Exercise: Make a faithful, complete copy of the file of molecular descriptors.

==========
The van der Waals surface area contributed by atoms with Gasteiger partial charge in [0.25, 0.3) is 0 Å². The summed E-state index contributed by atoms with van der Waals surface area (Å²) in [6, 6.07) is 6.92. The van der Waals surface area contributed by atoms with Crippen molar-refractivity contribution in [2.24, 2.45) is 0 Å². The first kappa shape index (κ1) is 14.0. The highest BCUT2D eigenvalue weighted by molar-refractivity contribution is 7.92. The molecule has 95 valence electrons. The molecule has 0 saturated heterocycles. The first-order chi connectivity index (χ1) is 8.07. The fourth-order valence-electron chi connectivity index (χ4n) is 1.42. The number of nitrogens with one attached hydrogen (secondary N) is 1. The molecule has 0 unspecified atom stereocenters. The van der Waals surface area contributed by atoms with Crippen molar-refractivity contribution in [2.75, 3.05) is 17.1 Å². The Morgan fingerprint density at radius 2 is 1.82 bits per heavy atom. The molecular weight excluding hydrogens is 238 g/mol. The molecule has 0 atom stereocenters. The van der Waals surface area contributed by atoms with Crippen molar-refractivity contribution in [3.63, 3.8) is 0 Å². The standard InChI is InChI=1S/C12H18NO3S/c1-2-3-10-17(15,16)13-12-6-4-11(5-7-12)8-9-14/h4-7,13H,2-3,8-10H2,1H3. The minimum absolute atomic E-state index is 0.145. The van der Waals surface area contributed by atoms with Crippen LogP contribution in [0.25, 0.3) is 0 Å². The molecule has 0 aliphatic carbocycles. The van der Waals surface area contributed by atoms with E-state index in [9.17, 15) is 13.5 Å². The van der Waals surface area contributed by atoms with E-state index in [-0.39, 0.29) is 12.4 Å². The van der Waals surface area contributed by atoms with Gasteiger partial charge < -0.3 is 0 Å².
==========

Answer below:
The van der Waals surface area contributed by atoms with Gasteiger partial charge in [0.25, 0.3) is 0 Å². The summed E-state index contributed by atoms with van der Waals surface area (Å²) in [6, 6.07) is 6.92. The van der Waals surface area contributed by atoms with Crippen molar-refractivity contribution in [2.24, 2.45) is 0 Å². The first kappa shape index (κ1) is 14.0. The highest BCUT2D eigenvalue weighted by molar-refractivity contribution is 7.92. The molecule has 95 valence electrons. The molecule has 0 saturated heterocycles. The first-order chi connectivity index (χ1) is 8.07. The fourth-order valence-electron chi connectivity index (χ4n) is 1.42. The number of nitrogens with one attached hydrogen (secondary N) is 1. The molecule has 0 unspecified atom stereocenters. The van der Waals surface area contributed by atoms with Crippen molar-refractivity contribution in [2.75, 3.05) is 17.1 Å². The Morgan fingerprint density at radius 2 is 1.82 bits per heavy atom. The molecular weight excluding hydrogens is 238 g/mol. The molecule has 0 atom stereocenters. The van der Waals surface area contributed by atoms with Crippen molar-refractivity contribution in [3.63, 3.8) is 0 Å². The standard InChI is InChI=1S/C12H18NO3S/c1-2-3-10-17(15,16)13-12-6-4-11(5-7-12)8-9-14/h4-7,13H,2-3,8-10H2,1H3. The minimum absolute atomic E-state index is 0.145. The van der Waals surface area contributed by atoms with Crippen LogP contribution in [0.25, 0.3) is 0 Å². The molecule has 0 aliphatic carbocycles. The van der Waals surface area contributed by atoms with E-state index in [9.17, 15) is 13.5 Å². The van der Waals surface area contributed by atoms with E-state index in [-0.39, 0.29) is 12.4 Å². The van der Waals surface area contributed by atoms with Gasteiger partial charge < -0.3 is 0 Å².